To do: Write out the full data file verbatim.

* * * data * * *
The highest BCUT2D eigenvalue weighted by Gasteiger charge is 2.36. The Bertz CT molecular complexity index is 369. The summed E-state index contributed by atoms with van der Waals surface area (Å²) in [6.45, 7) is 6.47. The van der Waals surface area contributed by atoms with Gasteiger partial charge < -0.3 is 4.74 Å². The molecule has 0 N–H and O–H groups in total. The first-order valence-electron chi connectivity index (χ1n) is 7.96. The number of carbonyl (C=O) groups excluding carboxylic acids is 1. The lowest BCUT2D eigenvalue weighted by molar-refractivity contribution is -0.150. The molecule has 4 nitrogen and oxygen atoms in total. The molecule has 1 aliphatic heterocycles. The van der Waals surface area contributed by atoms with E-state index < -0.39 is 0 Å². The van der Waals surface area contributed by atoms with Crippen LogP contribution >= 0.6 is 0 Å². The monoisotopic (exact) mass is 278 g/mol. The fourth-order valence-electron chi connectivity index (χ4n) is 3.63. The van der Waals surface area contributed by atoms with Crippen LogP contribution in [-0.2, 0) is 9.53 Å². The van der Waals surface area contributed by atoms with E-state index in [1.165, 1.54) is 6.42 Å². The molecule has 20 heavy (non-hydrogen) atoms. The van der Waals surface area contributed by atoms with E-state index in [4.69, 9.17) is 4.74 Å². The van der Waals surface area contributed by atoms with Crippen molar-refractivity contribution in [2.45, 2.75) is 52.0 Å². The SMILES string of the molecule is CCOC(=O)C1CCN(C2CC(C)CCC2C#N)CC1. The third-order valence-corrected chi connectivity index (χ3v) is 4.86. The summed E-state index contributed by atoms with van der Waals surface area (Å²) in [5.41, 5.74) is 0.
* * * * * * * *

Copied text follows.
The highest BCUT2D eigenvalue weighted by Gasteiger charge is 2.36. The Bertz CT molecular complexity index is 369. The summed E-state index contributed by atoms with van der Waals surface area (Å²) in [6.45, 7) is 6.47. The van der Waals surface area contributed by atoms with Gasteiger partial charge < -0.3 is 4.74 Å². The molecule has 0 N–H and O–H groups in total. The first-order valence-electron chi connectivity index (χ1n) is 7.96. The number of carbonyl (C=O) groups excluding carboxylic acids is 1. The lowest BCUT2D eigenvalue weighted by molar-refractivity contribution is -0.150. The molecule has 4 nitrogen and oxygen atoms in total. The molecule has 1 aliphatic heterocycles. The van der Waals surface area contributed by atoms with E-state index < -0.39 is 0 Å². The van der Waals surface area contributed by atoms with Crippen LogP contribution >= 0.6 is 0 Å². The monoisotopic (exact) mass is 278 g/mol. The fourth-order valence-electron chi connectivity index (χ4n) is 3.63. The van der Waals surface area contributed by atoms with Crippen LogP contribution in [-0.2, 0) is 9.53 Å². The van der Waals surface area contributed by atoms with E-state index in [1.165, 1.54) is 6.42 Å². The molecule has 20 heavy (non-hydrogen) atoms. The van der Waals surface area contributed by atoms with E-state index in [4.69, 9.17) is 4.74 Å². The van der Waals surface area contributed by atoms with Crippen molar-refractivity contribution in [2.45, 2.75) is 52.0 Å². The SMILES string of the molecule is CCOC(=O)C1CCN(C2CC(C)CCC2C#N)CC1. The third-order valence-corrected chi connectivity index (χ3v) is 4.86. The summed E-state index contributed by atoms with van der Waals surface area (Å²) in [5.41, 5.74) is 0.